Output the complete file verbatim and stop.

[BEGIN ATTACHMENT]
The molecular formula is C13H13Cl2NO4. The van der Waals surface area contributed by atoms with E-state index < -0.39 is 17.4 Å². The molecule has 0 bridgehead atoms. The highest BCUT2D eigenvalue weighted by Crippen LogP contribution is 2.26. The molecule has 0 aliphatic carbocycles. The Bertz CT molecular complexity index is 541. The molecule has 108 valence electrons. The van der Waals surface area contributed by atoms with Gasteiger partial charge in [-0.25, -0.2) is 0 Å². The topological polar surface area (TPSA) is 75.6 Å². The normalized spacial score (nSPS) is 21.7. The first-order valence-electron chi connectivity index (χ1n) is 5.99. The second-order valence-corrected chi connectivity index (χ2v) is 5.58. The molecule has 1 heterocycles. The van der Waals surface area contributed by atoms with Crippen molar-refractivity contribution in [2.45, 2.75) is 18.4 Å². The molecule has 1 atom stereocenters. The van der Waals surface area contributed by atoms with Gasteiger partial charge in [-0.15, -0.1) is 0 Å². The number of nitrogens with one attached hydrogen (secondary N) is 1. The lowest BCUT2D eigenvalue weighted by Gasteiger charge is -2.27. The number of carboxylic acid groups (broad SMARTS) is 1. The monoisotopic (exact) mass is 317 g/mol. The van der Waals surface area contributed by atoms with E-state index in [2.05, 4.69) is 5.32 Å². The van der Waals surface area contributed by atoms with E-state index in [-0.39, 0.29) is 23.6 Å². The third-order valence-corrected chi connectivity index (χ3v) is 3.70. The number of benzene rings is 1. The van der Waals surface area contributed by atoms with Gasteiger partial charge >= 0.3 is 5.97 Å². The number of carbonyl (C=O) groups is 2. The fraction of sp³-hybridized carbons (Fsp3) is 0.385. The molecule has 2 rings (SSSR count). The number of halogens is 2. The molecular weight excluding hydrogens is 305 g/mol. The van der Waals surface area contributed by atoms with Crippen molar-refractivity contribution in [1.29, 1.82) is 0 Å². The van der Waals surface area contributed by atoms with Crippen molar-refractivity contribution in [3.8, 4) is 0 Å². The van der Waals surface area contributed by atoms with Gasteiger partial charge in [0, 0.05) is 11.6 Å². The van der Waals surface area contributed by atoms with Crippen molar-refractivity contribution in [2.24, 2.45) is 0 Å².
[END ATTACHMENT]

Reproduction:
The molecular formula is C13H13Cl2NO4. The van der Waals surface area contributed by atoms with E-state index < -0.39 is 17.4 Å². The molecule has 0 bridgehead atoms. The highest BCUT2D eigenvalue weighted by Crippen LogP contribution is 2.26. The molecule has 0 aliphatic carbocycles. The Bertz CT molecular complexity index is 541. The molecule has 108 valence electrons. The van der Waals surface area contributed by atoms with Gasteiger partial charge in [-0.25, -0.2) is 0 Å². The topological polar surface area (TPSA) is 75.6 Å². The normalized spacial score (nSPS) is 21.7. The first-order valence-electron chi connectivity index (χ1n) is 5.99. The second-order valence-corrected chi connectivity index (χ2v) is 5.58. The molecule has 1 heterocycles. The van der Waals surface area contributed by atoms with Crippen molar-refractivity contribution in [2.45, 2.75) is 18.4 Å². The molecule has 1 atom stereocenters. The van der Waals surface area contributed by atoms with Gasteiger partial charge in [-0.15, -0.1) is 0 Å². The number of nitrogens with one attached hydrogen (secondary N) is 1. The lowest BCUT2D eigenvalue weighted by Gasteiger charge is -2.27. The number of carboxylic acid groups (broad SMARTS) is 1. The monoisotopic (exact) mass is 317 g/mol. The van der Waals surface area contributed by atoms with E-state index in [2.05, 4.69) is 5.32 Å². The van der Waals surface area contributed by atoms with E-state index in [-0.39, 0.29) is 23.6 Å². The third-order valence-corrected chi connectivity index (χ3v) is 3.70. The number of benzene rings is 1. The van der Waals surface area contributed by atoms with Gasteiger partial charge >= 0.3 is 5.97 Å². The number of carbonyl (C=O) groups is 2. The fraction of sp³-hybridized carbons (Fsp3) is 0.385. The molecule has 2 rings (SSSR count). The number of halogens is 2. The molecular weight excluding hydrogens is 305 g/mol. The van der Waals surface area contributed by atoms with Crippen molar-refractivity contribution in [1.29, 1.82) is 0 Å². The van der Waals surface area contributed by atoms with Crippen molar-refractivity contribution in [3.8, 4) is 0 Å². The van der Waals surface area contributed by atoms with Gasteiger partial charge in [0, 0.05) is 11.6 Å². The van der Waals surface area contributed by atoms with Crippen molar-refractivity contribution in [2.24, 2.45) is 0 Å².